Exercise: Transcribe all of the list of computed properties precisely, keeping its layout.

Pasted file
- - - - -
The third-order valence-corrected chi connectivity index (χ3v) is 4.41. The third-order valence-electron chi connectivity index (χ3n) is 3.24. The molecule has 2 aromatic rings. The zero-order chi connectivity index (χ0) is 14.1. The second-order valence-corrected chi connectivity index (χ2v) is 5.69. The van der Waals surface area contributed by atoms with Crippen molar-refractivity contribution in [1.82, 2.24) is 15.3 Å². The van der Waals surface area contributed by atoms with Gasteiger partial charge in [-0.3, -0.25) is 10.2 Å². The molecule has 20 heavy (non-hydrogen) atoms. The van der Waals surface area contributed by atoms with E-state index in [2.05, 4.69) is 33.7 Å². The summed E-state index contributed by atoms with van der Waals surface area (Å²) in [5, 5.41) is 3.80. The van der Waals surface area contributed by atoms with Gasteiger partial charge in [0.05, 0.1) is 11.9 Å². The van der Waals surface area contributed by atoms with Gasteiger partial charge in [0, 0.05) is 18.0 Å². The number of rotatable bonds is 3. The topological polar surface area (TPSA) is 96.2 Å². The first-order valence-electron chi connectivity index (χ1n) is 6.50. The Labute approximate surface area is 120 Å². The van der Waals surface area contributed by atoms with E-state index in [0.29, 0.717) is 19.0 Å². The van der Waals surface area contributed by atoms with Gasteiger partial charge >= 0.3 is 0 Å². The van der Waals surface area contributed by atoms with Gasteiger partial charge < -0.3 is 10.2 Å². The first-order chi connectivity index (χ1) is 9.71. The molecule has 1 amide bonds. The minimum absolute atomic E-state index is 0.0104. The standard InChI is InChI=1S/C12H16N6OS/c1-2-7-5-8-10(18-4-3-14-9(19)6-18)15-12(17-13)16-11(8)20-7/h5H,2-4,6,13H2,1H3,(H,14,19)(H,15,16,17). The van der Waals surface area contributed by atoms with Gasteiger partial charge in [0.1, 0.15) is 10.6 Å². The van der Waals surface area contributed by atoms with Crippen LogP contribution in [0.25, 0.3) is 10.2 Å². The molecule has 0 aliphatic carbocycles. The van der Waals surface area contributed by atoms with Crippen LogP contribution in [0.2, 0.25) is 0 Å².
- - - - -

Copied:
The third-order valence-corrected chi connectivity index (χ3v) is 4.41. The third-order valence-electron chi connectivity index (χ3n) is 3.24. The molecule has 2 aromatic rings. The zero-order chi connectivity index (χ0) is 14.1. The second-order valence-corrected chi connectivity index (χ2v) is 5.69. The van der Waals surface area contributed by atoms with Crippen molar-refractivity contribution in [1.82, 2.24) is 15.3 Å². The van der Waals surface area contributed by atoms with Gasteiger partial charge in [-0.3, -0.25) is 10.2 Å². The molecule has 20 heavy (non-hydrogen) atoms. The van der Waals surface area contributed by atoms with E-state index in [2.05, 4.69) is 33.7 Å². The summed E-state index contributed by atoms with van der Waals surface area (Å²) in [5, 5.41) is 3.80. The van der Waals surface area contributed by atoms with Gasteiger partial charge in [0.05, 0.1) is 11.9 Å². The van der Waals surface area contributed by atoms with Gasteiger partial charge in [0, 0.05) is 18.0 Å². The number of rotatable bonds is 3. The topological polar surface area (TPSA) is 96.2 Å². The first-order valence-electron chi connectivity index (χ1n) is 6.50. The Labute approximate surface area is 120 Å². The van der Waals surface area contributed by atoms with E-state index in [0.29, 0.717) is 19.0 Å². The van der Waals surface area contributed by atoms with Gasteiger partial charge >= 0.3 is 0 Å². The van der Waals surface area contributed by atoms with Gasteiger partial charge < -0.3 is 10.2 Å². The first-order chi connectivity index (χ1) is 9.71. The molecule has 1 amide bonds. The minimum absolute atomic E-state index is 0.0104. The standard InChI is InChI=1S/C12H16N6OS/c1-2-7-5-8-10(18-4-3-14-9(19)6-18)15-12(17-13)16-11(8)20-7/h5H,2-4,6,13H2,1H3,(H,14,19)(H,15,16,17). The van der Waals surface area contributed by atoms with Gasteiger partial charge in [0.1, 0.15) is 10.6 Å². The van der Waals surface area contributed by atoms with Crippen LogP contribution in [0.25, 0.3) is 10.2 Å². The molecule has 0 aliphatic carbocycles. The van der Waals surface area contributed by atoms with Crippen LogP contribution in [0.2, 0.25) is 0 Å².